Dubai English Speaking College’s bid to add the Girls Under 19 title next week to the Boys equivalent the school won last year at the Dubai Sevens will be a tough task.
Dubai Exiles have traditionally dominated the event. Fellow giants of Gulf club rugby like Abu Dhabi Harlequins and Dubai Hurricanes will also be represented at the competition, which starts on Thursday, December 1.
And yet DESC have reason to feel optimistic, too. After all, they are led by one of the leading talents of girls rugby in the region.
Emily Eglen, 17, was the leading try-scorer when the UAE won the Under 20s Women Asia Sevens tournament in Uzbekistan earlier this month.
The Australia-born DESC pupil scored 13 tries in the six games it took the national age-group team to triumph in that event.
It might have been regarded as a decent warm-up ahead of the Sevens, were it not for the fact that just keeping warm at all was part of the challenge for the touring UAE players.
“It was an amazing opportunity to travel to a different country and play with the girls, as I had never done it before,” Eglen said.
“It was a completely different experience for me. I’d never played in rain and such freezing weather before. Going over and playing in that was a lot different to what I am used to, but it was fun playing in a completely different temperature.
“Because you are constantly moving when you are on the field, you are not cold, but before the games it was freezing.”
Eglen has been playing full-contact rugby for the past three years, having first started rugby via a touch programme at DESC.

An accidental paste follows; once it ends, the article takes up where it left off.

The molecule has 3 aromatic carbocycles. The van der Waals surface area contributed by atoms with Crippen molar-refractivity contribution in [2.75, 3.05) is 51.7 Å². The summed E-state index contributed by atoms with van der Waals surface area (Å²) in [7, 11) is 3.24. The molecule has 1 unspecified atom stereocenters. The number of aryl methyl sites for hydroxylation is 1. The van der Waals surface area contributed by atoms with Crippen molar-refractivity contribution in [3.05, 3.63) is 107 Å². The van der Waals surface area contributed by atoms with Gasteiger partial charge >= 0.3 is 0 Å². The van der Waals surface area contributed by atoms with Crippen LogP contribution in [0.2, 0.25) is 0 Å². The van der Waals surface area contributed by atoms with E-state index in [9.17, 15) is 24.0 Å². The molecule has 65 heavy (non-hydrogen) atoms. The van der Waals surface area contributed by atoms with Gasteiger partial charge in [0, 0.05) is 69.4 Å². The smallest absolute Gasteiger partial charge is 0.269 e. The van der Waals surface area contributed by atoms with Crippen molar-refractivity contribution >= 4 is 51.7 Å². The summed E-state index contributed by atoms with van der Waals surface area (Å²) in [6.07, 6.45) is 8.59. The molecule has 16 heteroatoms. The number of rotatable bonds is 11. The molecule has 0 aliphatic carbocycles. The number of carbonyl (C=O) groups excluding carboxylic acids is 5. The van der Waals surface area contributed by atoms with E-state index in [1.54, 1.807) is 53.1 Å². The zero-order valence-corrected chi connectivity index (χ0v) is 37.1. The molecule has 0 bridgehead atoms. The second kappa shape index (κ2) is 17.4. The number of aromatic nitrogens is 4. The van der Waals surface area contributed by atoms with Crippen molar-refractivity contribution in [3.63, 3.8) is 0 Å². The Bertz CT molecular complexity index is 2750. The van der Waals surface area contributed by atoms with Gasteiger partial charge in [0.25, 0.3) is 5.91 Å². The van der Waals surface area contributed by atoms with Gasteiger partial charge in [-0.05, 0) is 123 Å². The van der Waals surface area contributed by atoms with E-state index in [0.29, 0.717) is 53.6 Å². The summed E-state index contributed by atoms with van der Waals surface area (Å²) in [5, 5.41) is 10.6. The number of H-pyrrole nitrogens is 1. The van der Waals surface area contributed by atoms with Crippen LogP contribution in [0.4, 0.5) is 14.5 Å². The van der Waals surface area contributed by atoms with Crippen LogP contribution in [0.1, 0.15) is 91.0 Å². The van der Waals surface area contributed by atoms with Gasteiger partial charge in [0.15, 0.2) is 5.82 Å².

“I am quite a lot smaller than the other girls,” she said.
“Then, as soon as I got into it, I loved it. But it was scary at first. Being able to make big hits, and run the length of the pitch, it is a good feeling.”
According to George Cliffe, DESC’s coach who was also in charge of the UAE U20 girls side in Uzbekistan, Eglen’s rapid progress in rugby has been a triumph for hard work.
“Emily is a multi-sport athlete,” Cliffe said. “She did athletics when she was younger, she has played netball, and been involved in water polo and basketball.
“She didn’t start rugby until she was in Year 8, so the fact she has done what she has is really nice.
“The transfer of athleticism and physical fitness goes well into rugby, when you have to be aggressive, powerful and fast as well.
“She has been exemplary in terms of her attitude, and that is what has turned her into the player she is today.
“I think people think she found it easy just because she is quick. That hasn’t been the case. They only see the tries on Instagram, but she has put in a lot of hard graft behind the scenes.”